1. Powell, Suzanne K. RN, MBA, CCM, CPHQ


Health care tourism is often a preplanned event carefully laying out all the details. Sometimes, when one least expects it, medical care is needed outside of the mainland. This Editorial speaks to an unplanned experience.


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It all started out as a trip of a lifetime, planned for many years, and implemented within the past 18 months. We specifically chose our room to have the best views of the glaciers during the last 2 days of the cruise. Finally, it was "C" day (cruise day) and, I must say, I did not expect to experience health care on a cruise line. It was not necessarily a bad experience, but it was interesting to compare-and educational.


It was right before those last 2 days that my husband started getting ill. At first, it was fevers (although I had no thermometer, his skin was hot), intense coughing, nausea, and vomiting, and a definite similarity to a kidney stone episode 6 months earlier; two things going on, perhaps? I waited it out until, in the wee hours of the morning, this unusual conversation alerted me that it was time to wake up the medical staff:


Husband: They have an excellent menu here.


Wife: What is on it?


Husband: Seal Blubber.


Wife: What else is on the menu?


Husband: Just seal blubber. An excellent menu.


It was like a small emergency department (ED) with several well-equipped rooms. There was a waiting room (which could hold probably a dozen people) and probably another room with larger diagnostic equipment. As typical, a registered nurse (RN) took vitals and recent medical history. Blood was drawn, a urinalysis was done, a bedside electrocardiogram for complaints of chest pain was done, the pulse oximeter and oxygen were placed, a nebulizer treatment was given, an influenza A/B test was obtained ... and then the physician came into the room. He asked several questions. He stated that he was taking a thorough assessment (I agreed). He then gave the RN orders for injections and, after several more questions, he again stated that he was taking a thorough assessment; I agreed-again-and stated that it seemed like two diagnoses were happening simultaneously (kidney stones and something else). We spent several hours in the ship's hospital with conservative treatment administered by the RN, when the ship physician came in to give us the hard message:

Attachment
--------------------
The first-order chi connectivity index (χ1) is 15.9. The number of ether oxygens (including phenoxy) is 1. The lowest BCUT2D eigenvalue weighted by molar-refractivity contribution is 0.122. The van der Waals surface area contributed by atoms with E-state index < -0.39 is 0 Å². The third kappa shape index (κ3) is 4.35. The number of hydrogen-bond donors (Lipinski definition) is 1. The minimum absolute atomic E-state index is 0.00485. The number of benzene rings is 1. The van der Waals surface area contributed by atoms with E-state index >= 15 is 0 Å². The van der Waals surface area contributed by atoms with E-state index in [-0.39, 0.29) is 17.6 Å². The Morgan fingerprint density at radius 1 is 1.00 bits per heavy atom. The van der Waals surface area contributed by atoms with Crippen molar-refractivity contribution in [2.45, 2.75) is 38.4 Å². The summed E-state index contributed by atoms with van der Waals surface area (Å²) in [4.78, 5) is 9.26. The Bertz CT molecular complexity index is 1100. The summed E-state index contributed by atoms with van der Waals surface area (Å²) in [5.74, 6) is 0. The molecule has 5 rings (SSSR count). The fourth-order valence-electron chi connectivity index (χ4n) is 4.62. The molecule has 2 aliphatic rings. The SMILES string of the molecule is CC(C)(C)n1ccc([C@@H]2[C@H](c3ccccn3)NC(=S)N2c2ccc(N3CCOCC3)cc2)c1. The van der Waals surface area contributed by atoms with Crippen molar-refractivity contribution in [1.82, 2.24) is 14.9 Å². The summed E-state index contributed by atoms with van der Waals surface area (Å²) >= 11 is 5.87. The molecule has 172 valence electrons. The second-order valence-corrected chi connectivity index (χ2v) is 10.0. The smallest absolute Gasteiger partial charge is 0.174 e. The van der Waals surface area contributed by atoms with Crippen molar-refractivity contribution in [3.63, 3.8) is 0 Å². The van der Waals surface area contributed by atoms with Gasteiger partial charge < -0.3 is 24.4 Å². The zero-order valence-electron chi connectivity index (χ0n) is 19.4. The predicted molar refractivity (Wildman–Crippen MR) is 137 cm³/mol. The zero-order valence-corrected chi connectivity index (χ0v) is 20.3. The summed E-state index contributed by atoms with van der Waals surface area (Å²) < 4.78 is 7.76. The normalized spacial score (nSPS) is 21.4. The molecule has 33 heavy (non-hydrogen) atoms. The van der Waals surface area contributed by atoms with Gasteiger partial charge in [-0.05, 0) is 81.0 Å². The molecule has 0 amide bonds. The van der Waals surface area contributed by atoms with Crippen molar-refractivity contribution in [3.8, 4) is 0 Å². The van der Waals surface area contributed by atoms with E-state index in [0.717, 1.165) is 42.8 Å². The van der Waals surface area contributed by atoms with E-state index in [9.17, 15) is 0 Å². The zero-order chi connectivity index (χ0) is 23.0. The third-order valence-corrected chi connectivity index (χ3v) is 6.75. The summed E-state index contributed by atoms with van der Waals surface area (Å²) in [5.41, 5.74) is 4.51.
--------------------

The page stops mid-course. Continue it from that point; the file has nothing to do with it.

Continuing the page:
Physician: We know what is wrong with you (besides kidney stones).


Me: What?


Physician: Your husband tested positive for influenza type A.


Me: OK-that's viral, correct?


Physician: Yes. I will give him Tamiflu (Genentech, San Francisco, CA) and you will have to be quarantined.


Me: OK.


Physician (thinking I wasn't "getting it")-You will have to stay IN YOUR ROOM.


Me: OK.


Physician (thinking I STILL wasn't "getting it," when actually I was visualizing a lovely 2 days on the balcony)-You cannot leave your room!


Me: OK. So how do I pay for this care?


The talk turned to payment, insurance, the needed medical records, the "meaning of quarantine," supportive care, the next 2 days with "home" nurses coming to the cabin to check vital signs and manage the intravenous line, the "meaning of quarantine (OK!)." Then the bill, insurance papers, acetaminophen, and antinausea medication were given.